by Katie Poore
A few weeks ago, one of my closest friends finished a thru-hike of the Pacific Crest Trail, the 2,650-mile footpath that snakes its way from Campo, California on the Mexican border to Mansfield Park, a few miles into Canada. It follows—as the name suggests—the crests of some of the West’s grandest mountain ranges: the Cascades in the Pacific Northwest, the Sierra Nevadas further south. It meanders through the Mojave Desert in southern California.
Ever since I read Cheryl Strayed’s 2012 memoir Wild: From Lost to Found on the Pacific Crest Trail as a fourteen-year-old, this footpath has occupied something of a sacred space in my imagination. And I am, evidently, not the only one. The trail granted 4,000 long-distance permits in 2016, the majority given to those intending to thru-hike—or walk the entire length of—the trail. Outside Magazine reports that the release of Wild’s 2014 film adaptation resulted in a 300% increase in web traffic on the official PCT website. If you’ve watched Netflix’s new installment of Gilmore Girls, you might recall a few scenes where Lorelai decides to remake her over-complicated life by following in Strayed’s footsteps. As she staggers to the PCT trailhead, however, she is greeted by a hoard of middle-aged divorcées and otherwise unsatisfied women with precisely the same idea. “Book or movie?” they ask each other. Gilmore Girls paints this journey as a kitschy one, the modern woman’s cliché strategy for shrugging off a mid-life crisis and walking off crappy ex-husbands. But here’s what’s true about those women, and the real people who hike this trail: most of them are there to remake themselves, to realize something, even if they don’t know what that something is just yet.
One can believe or not believe in this kind of spiritual journey, but it’s nonetheless an idea whose roots run deep in American soil. Think of Henry David Thoreau and Ralph Waldo Emerson and John Muir, of Robert Frost and Emily Dickinson and Walt Whitman. Consider Annie Dillard. Wendell Berry. Mary Oliver, whom the New York Times calls “one of the best-selling poets in the country.” Narratives of a redemptive natural world are everywhere. American wilderness, it seems, is nothing if not a spiritual and intellectual treasure trove. Where the flora and fauna run wild, these writers suggest, so may our souls.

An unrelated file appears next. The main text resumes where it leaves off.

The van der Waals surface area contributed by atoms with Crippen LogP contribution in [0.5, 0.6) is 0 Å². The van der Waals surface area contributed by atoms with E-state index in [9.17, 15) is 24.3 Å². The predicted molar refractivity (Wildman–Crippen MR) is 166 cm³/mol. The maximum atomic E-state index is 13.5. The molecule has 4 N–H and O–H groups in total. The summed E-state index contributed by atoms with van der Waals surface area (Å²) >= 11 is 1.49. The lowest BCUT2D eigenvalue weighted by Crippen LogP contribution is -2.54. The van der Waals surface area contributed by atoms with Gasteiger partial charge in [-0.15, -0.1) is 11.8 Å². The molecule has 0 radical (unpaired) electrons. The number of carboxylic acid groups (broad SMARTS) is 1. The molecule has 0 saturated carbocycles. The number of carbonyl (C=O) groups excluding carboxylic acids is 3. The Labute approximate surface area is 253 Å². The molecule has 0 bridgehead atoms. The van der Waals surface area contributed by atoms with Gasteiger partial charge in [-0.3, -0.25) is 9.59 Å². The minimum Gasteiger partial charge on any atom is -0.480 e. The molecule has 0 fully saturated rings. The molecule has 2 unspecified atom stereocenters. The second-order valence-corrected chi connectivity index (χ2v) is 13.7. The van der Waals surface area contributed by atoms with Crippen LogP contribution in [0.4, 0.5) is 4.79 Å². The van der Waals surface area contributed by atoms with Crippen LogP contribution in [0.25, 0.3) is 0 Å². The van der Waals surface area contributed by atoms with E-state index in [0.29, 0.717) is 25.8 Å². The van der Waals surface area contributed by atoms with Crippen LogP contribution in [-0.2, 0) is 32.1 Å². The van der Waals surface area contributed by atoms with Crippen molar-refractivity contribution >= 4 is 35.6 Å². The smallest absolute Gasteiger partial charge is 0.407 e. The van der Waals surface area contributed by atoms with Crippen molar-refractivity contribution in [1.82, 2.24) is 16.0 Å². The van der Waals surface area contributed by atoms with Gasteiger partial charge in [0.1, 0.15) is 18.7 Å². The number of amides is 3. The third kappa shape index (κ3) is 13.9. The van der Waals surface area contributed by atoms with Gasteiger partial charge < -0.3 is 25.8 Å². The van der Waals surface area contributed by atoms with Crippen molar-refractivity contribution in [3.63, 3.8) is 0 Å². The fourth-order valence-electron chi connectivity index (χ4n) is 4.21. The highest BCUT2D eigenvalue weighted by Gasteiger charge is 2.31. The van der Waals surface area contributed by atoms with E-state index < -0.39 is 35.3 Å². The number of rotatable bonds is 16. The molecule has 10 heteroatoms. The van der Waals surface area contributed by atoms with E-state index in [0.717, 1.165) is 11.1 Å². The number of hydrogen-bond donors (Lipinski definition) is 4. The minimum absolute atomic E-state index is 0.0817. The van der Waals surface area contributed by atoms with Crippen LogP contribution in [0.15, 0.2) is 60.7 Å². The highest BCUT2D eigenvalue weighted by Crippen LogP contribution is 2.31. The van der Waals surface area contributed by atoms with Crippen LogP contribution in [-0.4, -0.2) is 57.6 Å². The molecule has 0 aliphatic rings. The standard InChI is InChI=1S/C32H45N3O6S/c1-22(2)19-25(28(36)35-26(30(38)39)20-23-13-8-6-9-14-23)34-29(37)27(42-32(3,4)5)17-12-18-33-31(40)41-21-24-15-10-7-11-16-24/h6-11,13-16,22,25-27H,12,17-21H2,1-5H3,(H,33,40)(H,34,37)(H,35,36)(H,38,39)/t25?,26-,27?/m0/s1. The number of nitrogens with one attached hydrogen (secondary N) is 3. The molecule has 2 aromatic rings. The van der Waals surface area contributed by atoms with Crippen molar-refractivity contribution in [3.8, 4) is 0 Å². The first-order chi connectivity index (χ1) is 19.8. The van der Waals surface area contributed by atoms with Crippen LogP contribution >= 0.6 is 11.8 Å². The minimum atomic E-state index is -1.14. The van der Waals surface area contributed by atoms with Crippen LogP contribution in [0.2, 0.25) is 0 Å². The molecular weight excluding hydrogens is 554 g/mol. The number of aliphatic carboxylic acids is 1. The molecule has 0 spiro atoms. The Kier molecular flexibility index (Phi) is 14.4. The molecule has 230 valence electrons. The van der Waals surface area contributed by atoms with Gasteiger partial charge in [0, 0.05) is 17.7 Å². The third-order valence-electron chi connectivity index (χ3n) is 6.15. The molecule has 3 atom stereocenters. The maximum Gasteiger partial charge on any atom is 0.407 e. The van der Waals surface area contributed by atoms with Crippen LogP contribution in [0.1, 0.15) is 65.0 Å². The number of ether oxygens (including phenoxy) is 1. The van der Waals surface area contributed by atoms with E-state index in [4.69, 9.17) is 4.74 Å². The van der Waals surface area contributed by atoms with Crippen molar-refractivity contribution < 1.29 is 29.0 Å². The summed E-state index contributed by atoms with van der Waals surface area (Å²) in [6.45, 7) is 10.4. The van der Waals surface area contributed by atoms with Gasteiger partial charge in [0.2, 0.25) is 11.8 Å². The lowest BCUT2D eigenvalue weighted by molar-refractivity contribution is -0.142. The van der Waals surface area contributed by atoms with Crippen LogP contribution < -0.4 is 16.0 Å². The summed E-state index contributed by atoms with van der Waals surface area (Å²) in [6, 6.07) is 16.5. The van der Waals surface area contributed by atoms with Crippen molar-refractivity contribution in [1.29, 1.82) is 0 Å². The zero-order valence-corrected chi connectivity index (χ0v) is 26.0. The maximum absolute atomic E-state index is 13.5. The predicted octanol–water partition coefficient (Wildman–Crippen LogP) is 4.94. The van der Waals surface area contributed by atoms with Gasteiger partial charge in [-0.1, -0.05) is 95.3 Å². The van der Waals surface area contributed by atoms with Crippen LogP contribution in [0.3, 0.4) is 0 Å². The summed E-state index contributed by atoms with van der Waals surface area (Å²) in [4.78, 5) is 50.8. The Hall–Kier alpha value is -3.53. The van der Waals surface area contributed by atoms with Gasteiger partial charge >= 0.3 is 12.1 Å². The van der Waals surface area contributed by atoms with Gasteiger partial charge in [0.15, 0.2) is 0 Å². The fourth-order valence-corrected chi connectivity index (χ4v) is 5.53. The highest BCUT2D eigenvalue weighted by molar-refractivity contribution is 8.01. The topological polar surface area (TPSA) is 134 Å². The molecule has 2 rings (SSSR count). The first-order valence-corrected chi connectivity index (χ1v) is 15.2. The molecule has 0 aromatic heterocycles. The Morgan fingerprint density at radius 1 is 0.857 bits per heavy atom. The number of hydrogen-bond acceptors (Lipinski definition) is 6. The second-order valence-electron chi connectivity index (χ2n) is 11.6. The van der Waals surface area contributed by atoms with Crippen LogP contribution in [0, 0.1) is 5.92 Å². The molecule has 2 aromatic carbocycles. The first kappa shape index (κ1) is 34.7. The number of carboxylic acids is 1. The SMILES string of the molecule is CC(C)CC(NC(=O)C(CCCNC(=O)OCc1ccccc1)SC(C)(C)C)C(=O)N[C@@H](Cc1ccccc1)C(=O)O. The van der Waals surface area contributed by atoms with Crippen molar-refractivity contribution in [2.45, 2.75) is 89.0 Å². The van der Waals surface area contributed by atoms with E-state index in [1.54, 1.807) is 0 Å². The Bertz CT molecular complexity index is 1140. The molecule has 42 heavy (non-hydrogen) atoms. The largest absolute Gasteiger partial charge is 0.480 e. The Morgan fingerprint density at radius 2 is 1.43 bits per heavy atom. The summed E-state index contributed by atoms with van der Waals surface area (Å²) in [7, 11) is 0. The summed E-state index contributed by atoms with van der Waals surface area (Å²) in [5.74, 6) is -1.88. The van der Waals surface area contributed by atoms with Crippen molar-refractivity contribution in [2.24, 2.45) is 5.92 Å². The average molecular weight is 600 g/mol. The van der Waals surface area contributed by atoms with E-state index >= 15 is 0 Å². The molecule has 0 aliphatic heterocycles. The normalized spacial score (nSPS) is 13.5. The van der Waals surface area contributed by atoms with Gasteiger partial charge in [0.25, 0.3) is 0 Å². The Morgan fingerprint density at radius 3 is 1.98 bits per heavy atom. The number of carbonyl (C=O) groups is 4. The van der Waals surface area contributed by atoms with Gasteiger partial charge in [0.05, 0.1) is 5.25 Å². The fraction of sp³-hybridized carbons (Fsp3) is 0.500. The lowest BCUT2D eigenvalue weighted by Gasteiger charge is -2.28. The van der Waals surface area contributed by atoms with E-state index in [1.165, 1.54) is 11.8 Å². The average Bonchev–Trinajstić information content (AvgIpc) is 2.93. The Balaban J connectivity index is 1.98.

But I am interested here in the revisions the American wilderness idea has undergone since Thoreau published “Walking” in The Atlantic a century and a half ago and espoused “sauntering through the woods and over the hills and fields, absolutely free from all worldly engagements.” It is of course not a linear—or monolithic—idea, but redemption is, for better or worse, inextricably linked with past and present American wilderness ideas. So what has changed?
The PCT, as ostensibly as it may be in keeping with Thoreau’s championing of the redemptive and rejuvenating art of solitary sauntering, casts redemption in a bit of a hazier light. Where much early American, and chiefly Transcendentalist, literature speaks of nature’s purity and sublimity, 2019 PCT thru-hiker Elina Osborne calls her hike, among other things, “the ultimate junk food tour of the United States of America.” I have a hard time believing Cheetos, had they existed, would have been somehow a part of a Transcendentalist’s ideal wilderness.